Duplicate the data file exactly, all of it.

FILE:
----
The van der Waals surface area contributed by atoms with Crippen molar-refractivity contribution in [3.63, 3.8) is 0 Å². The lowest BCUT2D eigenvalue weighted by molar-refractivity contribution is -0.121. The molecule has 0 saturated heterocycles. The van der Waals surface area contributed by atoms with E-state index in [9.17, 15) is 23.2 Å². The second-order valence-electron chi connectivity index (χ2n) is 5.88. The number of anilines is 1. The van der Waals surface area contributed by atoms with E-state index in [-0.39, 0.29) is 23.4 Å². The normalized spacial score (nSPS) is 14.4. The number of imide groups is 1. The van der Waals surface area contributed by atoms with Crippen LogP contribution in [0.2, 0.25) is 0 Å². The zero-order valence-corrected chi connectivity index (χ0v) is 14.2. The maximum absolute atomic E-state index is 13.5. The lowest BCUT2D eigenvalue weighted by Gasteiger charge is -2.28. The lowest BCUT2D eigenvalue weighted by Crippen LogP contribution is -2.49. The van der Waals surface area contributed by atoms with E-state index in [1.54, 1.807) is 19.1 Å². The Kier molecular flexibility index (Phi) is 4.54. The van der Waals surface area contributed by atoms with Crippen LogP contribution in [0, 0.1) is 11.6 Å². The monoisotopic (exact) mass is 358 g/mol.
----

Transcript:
The van der Waals surface area contributed by atoms with Crippen molar-refractivity contribution in [3.63, 3.8) is 0 Å². The lowest BCUT2D eigenvalue weighted by molar-refractivity contribution is -0.121. The molecule has 0 saturated heterocycles. The van der Waals surface area contributed by atoms with E-state index in [9.17, 15) is 23.2 Å². The second-order valence-electron chi connectivity index (χ2n) is 5.88. The number of anilines is 1. The van der Waals surface area contributed by atoms with E-state index in [-0.39, 0.29) is 23.4 Å². The normalized spacial score (nSPS) is 14.4. The number of imide groups is 1. The van der Waals surface area contributed by atoms with Crippen LogP contribution in [0.2, 0.25) is 0 Å². The zero-order valence-corrected chi connectivity index (χ0v) is 14.2. The maximum absolute atomic E-state index is 13.5. The lowest BCUT2D eigenvalue weighted by Gasteiger charge is -2.28. The lowest BCUT2D eigenvalue weighted by Crippen LogP contribution is -2.49. The van der Waals surface area contributed by atoms with E-state index in [1.54, 1.807) is 19.1 Å². The Kier molecular flexibility index (Phi) is 4.54. The van der Waals surface area contributed by atoms with Crippen LogP contribution in [0, 0.1) is 11.6 Å². The monoisotopic (exact) mass is 358 g/mol.